Course Content
Module 1
What is forex?Forex is Foreign exchange.It is the opportunity to trade two currencies against each other. If you think one currency will be stronger versus the other, and you end up correct, then you can make a profit. If you’ve ever traveled to another country, you usually had to find a currency exchange booth at the airport, and then exchange the money you have in your wallet into the currency of the country you are visiting.The foreign exchange market, which is usually known as “forex” or “FX,” is the largest financial market in the world. The Forex market is a global, decentralized market where the world’s currencies change hands. Exchange rates change every second so the market is constantly moving. Most of the currency transactions that occur in the global foreign exchange market are bought (and sold) for speculative reasons. Currency traders (also known as currency speculators) buy currencies hoping that they will be able to sell them at a higher price in the future.
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Forex Trading Basics Level 1 (Free)
    About Lesson

    Types of Forex Charts and How to Read Them A chart, or more specifically, a price chart, happens to be the first tool that every trader using technical analysis needs to learn. The chart is simply a visual representation of a currency pair’s price over a set period of time. A price chart depicts changes in supply and demand. A chart aggregates every buy and sell transaction of that financial instrument (in our case, currency pairs) at any given moment. A chart incorporates all known news, as well as traders’ current expectations of future news. When the future arrives and the reality is different from these expectations, prices shift again.

    Line chart

    Line chart A simple line chart draws a line from one closing price to the next closing price. When strung together with a line, we can see the general price movement of a currency pair over a period of time. The line chart also shows trends the best, which is simply the slope of the line.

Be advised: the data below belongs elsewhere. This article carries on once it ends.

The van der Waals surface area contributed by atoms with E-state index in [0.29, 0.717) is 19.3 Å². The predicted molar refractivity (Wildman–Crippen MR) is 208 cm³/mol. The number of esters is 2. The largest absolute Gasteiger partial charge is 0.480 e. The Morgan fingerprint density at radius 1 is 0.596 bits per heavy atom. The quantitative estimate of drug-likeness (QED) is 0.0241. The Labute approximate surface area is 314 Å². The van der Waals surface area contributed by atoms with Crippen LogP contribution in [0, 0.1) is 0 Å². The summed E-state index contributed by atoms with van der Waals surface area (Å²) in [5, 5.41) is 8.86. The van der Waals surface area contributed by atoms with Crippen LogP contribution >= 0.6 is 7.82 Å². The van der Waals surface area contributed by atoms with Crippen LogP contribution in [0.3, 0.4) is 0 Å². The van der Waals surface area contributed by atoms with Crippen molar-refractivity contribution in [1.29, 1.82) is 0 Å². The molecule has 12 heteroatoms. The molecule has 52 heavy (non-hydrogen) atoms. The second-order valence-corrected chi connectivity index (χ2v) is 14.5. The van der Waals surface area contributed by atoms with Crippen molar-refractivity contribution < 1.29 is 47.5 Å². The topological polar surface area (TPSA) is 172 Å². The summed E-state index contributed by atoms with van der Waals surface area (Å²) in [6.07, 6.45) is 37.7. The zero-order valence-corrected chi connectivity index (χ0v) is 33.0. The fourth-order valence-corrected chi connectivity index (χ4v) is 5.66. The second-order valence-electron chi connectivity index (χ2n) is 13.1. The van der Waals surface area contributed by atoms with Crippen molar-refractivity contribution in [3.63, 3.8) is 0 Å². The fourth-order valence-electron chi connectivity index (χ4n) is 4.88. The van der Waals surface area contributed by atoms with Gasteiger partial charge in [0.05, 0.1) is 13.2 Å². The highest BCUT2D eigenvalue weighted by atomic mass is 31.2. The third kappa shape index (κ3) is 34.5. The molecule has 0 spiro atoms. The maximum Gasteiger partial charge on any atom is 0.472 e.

Bar chart

    Bar chart A bar chart is a little more complex. It shows the opening and closing prices, as well as the highs and lows. Bar charts help a trader see the price range of each period. The bottom of the vertical bar indicates the lowest traded price for that period, while the top of the bar indicates the highest price paid. The vertical bar itself indicates the currency pair’s trading range as a whole. As the price fluctuations become increasingly volatile, the bars become larger. As the price fluctuations become quieter, the bars become smaller. The fluctuation in bar size is because of the way each bar is constructed. The vertical height of the bar reflects the range between the high and the low price of the bar period. The price bar also records the period’s opening and closing prices with attached horizontal lines. The horizontal hash on the left side of the bar is the opening price, and the horizontal hash on the right side is the closing price.

    Candlestick chart

    Candlestick chart Candlestick charts show the same price information as a bar chart but in a prettier, graphic format. Candlestick bars still indicate the high-to-low range with a vertical line. However, in candlestick charting, the larger block (or body) in the middle indicates the range between the opening and closing prices. Candlesticks help visualize bullish or bearish sentiment by displaying “bodies” using different colors. Traditionally, if the block in the middle is filled or colored in, then the currency pair closed LOWER than it opened. In the following example, the ‘filled color’ is black. For our ‘filled’ blocks, the top of the block is the opening price, and the bottom of the block is the closing price. If the closing price is higher than the opening price, then the block in the middle will be “white” or hollow or unfilled.